It's that all too familiar feeling when you've been pushing well above your lactic acid threshold for at least ten minutes, when your quads and hamstrings start to feel like they're on fire, and your lungs burn with every breath. Many of you know what I'm talking about.
Yeah, that's called bicycle racing.
It happens mostly on weekends, and during Wednesday night training group rides, known colloquially as Wednesday Night Worlds in these parts. And how can I forget? Lactic acid burns occasionally occur during a lunch ride, when a colleague, we'll call him Wesley Johnson (no relation), happens to make it through the stop light that you got caught in, and seeing he's free, drills it in his big ring while you wait for the light to change. That's right, Wesley, show no mercy.
I think it was Michael Munson who once tried to tell me that lactic acid is actually a fuel for your muscles. Pshaw. Of course, Munson's also the guy that once told me to ride a skinny slick tire on my front during the winter months for better traction. I tried and it was a disaster. Wait, I take that back. It wasn't all bad. What that slick front tire did that winter was teach me how to fall on my ass successfully. Now, I have no fear of crashing. Thanks, Munson. Anyway, it -- the lactic acid -- may indeed be something that theoretically resembles fuel, but it certainly doesn't make me go faster. It just hurts.
When I used to be only a runner and did regular track interval workouts, sometimes I'd pre-load sodium bicarbonate (baking soda) to buffer against the effects of lactic acid. I read a research paper on it and decided to give it a try. No, Munson didn't author the research paper. Regardless, I can vouch from personal experience that it was effective for me. Of course, YMMV. Some people can't stomach a couple tablespoons of baking soda before running 6 x 800m repeats in 95F and humidity. The heat, the humidity, the lactic acid and baking soda all churn into a sour mash in the stomach. Inevitably, around the 600m mark of the third 800m repeat, the runner can't stomach it any longer. Better hope you're a few meters ahead, for what happens next is not unlike the sound and appearance of when a kinked garden hose is straightened: koooooooooohr.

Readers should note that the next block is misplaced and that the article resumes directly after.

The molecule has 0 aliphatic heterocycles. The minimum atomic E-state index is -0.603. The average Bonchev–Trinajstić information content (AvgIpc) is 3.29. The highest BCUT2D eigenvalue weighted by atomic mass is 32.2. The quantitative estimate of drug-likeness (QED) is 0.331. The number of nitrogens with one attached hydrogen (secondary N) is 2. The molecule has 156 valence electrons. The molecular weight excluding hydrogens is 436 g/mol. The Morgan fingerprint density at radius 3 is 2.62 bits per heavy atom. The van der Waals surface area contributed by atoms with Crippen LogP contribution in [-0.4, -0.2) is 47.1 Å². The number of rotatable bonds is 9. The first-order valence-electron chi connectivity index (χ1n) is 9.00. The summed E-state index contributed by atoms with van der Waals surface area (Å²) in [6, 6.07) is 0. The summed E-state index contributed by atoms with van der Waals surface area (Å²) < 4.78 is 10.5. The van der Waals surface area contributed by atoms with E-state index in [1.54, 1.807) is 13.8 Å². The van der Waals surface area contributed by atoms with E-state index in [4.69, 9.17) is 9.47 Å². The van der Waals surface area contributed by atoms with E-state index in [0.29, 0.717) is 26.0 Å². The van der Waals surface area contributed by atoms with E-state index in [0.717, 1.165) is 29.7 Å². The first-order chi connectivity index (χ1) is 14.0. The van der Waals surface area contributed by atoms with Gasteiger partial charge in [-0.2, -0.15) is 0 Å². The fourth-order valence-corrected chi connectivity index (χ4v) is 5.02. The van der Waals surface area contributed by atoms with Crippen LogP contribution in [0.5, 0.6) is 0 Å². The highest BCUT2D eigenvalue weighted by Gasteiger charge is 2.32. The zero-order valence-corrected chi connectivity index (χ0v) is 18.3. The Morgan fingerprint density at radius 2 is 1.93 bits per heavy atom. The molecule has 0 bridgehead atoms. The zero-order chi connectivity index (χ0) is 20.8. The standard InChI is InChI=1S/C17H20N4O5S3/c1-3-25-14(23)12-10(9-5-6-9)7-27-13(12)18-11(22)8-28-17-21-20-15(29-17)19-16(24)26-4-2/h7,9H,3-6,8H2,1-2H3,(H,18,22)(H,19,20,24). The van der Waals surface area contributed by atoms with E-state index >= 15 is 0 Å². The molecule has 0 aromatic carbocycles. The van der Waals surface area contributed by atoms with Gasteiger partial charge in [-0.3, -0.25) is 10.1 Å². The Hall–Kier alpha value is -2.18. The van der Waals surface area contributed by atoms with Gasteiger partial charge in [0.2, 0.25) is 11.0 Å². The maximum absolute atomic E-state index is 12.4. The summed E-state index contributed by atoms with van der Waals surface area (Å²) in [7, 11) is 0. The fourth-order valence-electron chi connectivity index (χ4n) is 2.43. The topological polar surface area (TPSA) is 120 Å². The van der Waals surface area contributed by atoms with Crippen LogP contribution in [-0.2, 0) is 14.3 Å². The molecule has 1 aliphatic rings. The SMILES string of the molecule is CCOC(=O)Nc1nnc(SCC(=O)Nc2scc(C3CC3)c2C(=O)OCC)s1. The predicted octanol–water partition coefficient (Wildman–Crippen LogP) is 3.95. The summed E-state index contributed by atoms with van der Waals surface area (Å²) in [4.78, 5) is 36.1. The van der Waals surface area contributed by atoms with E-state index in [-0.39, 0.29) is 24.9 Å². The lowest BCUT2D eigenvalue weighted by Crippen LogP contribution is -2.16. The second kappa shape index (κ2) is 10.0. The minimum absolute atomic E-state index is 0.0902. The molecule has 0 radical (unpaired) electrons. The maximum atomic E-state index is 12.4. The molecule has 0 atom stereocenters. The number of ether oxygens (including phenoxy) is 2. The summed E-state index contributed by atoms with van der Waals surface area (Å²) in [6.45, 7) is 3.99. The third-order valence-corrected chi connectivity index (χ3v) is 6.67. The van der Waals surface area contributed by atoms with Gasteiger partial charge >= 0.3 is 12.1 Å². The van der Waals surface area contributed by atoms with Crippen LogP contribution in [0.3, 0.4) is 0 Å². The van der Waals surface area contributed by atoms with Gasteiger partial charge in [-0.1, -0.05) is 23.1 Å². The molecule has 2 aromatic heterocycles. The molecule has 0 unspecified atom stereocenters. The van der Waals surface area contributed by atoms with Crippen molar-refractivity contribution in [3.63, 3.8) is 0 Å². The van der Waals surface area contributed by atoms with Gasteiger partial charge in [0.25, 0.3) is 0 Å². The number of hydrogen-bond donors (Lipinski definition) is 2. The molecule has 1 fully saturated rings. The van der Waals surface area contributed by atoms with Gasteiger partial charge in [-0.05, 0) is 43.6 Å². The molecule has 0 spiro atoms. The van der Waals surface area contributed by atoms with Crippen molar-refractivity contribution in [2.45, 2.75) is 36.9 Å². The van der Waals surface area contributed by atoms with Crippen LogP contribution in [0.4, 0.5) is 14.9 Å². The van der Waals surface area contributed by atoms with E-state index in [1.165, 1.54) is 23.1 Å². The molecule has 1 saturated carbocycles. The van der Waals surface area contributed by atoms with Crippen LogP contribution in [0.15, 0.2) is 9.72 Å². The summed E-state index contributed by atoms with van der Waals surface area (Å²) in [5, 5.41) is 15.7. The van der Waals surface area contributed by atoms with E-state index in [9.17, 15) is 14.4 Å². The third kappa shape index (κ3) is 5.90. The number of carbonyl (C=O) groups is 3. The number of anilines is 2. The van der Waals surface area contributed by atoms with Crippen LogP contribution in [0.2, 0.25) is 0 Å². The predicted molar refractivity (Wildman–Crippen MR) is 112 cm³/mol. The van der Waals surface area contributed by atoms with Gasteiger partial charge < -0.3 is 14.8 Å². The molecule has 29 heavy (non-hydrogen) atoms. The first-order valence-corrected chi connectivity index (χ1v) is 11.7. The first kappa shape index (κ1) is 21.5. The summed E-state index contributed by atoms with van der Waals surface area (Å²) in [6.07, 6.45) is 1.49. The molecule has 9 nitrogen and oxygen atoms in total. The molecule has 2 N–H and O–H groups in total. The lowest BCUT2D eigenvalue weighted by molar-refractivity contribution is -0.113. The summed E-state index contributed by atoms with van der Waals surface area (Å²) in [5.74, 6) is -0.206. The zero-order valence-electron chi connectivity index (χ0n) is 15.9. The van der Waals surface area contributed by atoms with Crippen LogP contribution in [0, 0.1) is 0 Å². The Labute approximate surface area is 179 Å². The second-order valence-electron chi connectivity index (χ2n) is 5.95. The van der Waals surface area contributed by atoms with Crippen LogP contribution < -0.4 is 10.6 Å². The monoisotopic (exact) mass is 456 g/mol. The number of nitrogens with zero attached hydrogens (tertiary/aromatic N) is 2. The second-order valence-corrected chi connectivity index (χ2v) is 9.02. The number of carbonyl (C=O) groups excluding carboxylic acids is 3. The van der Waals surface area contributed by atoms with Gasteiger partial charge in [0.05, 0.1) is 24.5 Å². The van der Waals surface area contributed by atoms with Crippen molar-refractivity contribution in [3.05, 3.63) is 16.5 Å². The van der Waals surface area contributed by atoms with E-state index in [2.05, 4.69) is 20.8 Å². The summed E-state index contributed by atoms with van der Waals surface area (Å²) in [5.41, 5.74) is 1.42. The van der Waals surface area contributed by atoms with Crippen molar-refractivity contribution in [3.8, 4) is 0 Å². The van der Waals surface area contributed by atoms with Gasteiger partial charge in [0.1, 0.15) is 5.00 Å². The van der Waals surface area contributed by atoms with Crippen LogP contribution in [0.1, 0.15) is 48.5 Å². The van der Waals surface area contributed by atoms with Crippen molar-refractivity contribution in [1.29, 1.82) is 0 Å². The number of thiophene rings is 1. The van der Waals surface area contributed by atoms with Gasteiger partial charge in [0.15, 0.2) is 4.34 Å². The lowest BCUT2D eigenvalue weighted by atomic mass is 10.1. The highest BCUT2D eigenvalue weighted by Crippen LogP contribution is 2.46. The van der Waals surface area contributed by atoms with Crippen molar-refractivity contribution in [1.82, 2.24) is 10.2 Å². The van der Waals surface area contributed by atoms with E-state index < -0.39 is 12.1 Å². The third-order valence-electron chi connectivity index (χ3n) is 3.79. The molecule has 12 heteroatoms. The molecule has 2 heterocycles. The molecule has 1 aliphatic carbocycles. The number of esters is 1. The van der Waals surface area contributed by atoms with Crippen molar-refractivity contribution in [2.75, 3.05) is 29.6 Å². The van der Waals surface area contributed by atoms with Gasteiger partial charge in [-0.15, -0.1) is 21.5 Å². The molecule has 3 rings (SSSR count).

I'm sorry, but I find the act of barfing to be really funny. Funny as in Haha, funny. From the initial retch, to the splatter of a partially digested lunch resembling a soupy concoction of yellow curry, semi-masticated chicken bits and squarish potato looking thingys, the act of vomiting is simply hilarious.
As an aside, this reminds me of a time when I ran the Bolder Boulder 10K years ago. Some kid, looking to be about 10 years old and weighing no more than 50 pounds, flew by me in the first half mile of the race. A total rabbit if there ever was one. I remember thinking that that kid was something special and I'd probably see him next in the Olympics or something. But there he was down the road at the five mile mark, crouched over, hands on knees, barfing his little brains out into the gutter. Bless his dear heart.
Of course, it could have been the row of pleasantly plump belly dancers that were lined up on the hill right before mile five that triggered the projectile vomiting. I mean, that was a spectacle. Seeing, smelling, those jovial, patchouli-laced women and men strutting their stuff may overloaded the poor little feller:
(The scene: 10 yr old approaching Bolder Boulder 5 mile mark) I can do this! I can see the headlines now: 10 YEAR OLD SETS BOLDER BOULDER COURSE RECORD. I believe I can do it! Yeah, it hurts a ton, but gee willikers, I am the reigning St Pius field day champ in the 600 meter dash. I can and will do it. Wait-wait, is that five mile marker up the road? (glances at watch) 23:30, right on pace-- wha -- what's this? Is that a bunch of pregnant women in bikinis dancing along side of the road? Eww, and what's that smell? Ick. Stomach not feeling good! Urrrrp! Oh man, this can't be, URRRRPPPPPP!! I cannot go another step, I'm gonna hurl. Oh gosh, here it comes... ROAAAR!! Splatter-splatter, squish squish. ROAAAR!! Splatter-splatter, squish squish ROAAAAAAAARRRRR!!!!
Anyway, back to this lactic acid thingy. I don't know how others manage it. On a bike, it just painful.
But even off the bike, I get a reaction. Like when I read that Lee Bumgarner won his 14th cat 1/2/3 race this year at the Tour of KC last weekend, my stomach began to grumble. Or, when I heard how Jordan Ross helped Lee to victory by chasing down attacks, and yet still placing in the top 10 of a very strong field, a belch or two might have escaped my lips. But when I heard how Leah Kleager not only won her race, but lapped + the entire women's cat 1/2/3 field, well, a full-on acid reflux reaction kicked in that only prescription strength Pepcid could begin to quell.
That's all I got to say about that.